Coincidence? Maybe. But it is enough to give one pause. Too bad, because these glitches aside, the Volvo V70 Cross Country is a marvellous machine.
It is the safest wagon Volvo has ever built and quite possibly the safest wagon anyone has built.
The V70’s comprehensive list of standard safety features includes seats designed to reduce whiplash, three-point seatbelts and adjustable head restraints in all seating positions. Standard on the V70 are dual-stage front airbags that use sensors to register the severity of an impact and adapt the airbag inflation accordingly while coordinating actions with the seat belts and an inflatable side curtain installed in the headliner that inflates downward to protect the head and upper body of both front and rear seat passengers.
The V70 Wagon offers the world’s first rearward-facing ISO-FIX child safety seat mounting – an optional child seat system that includes a dual purpose seat for babies up to nine months old and a larger seat for children between nine months and three years. The rear bench seat also includes integrated booster seats for larger children.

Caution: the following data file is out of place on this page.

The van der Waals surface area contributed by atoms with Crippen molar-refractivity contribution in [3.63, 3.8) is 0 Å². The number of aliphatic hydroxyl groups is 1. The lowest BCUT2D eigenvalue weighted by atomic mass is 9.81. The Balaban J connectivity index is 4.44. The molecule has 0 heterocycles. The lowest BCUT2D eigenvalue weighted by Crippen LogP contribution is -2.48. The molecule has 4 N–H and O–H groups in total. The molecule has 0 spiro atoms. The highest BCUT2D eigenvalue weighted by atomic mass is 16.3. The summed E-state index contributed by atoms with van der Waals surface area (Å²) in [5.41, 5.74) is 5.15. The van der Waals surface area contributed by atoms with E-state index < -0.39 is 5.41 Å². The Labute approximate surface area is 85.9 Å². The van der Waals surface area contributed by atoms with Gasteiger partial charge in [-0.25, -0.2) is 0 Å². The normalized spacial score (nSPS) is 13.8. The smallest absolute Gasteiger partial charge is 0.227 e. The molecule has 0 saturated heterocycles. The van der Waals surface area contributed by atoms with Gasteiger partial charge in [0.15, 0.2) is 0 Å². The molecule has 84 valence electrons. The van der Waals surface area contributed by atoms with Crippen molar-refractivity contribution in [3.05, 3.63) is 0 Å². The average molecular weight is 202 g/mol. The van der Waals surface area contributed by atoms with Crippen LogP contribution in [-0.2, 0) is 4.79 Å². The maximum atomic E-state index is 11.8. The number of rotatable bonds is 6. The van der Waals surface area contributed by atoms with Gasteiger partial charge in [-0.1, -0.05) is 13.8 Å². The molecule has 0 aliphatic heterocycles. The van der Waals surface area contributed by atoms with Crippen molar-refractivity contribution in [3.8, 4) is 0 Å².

The V70’s body structure is designed to absorb significant frontal, rear, side and roll-over impacts. While the new V70 has not yet been tested by either the US National Highway Traffic Safety Administration or the Insurance Institute for Highway Safety, the V70 is based on the S80 platform, which is the only car to have received the top score of five plus five stars in NHTSA side-impact tests.
The V70 is also an environmentally responsible vehicle. The PremAir catalytic radiator technology eliminates smog-producing ozone, while an interior air management and filtration system help ensure the Cross Country is clean inside and out. Volvo also issues with each car an Environmental Product Declaration that certifies the design, manufacture, operation and eventual recycling of the car meet stringent environmental control guidelines.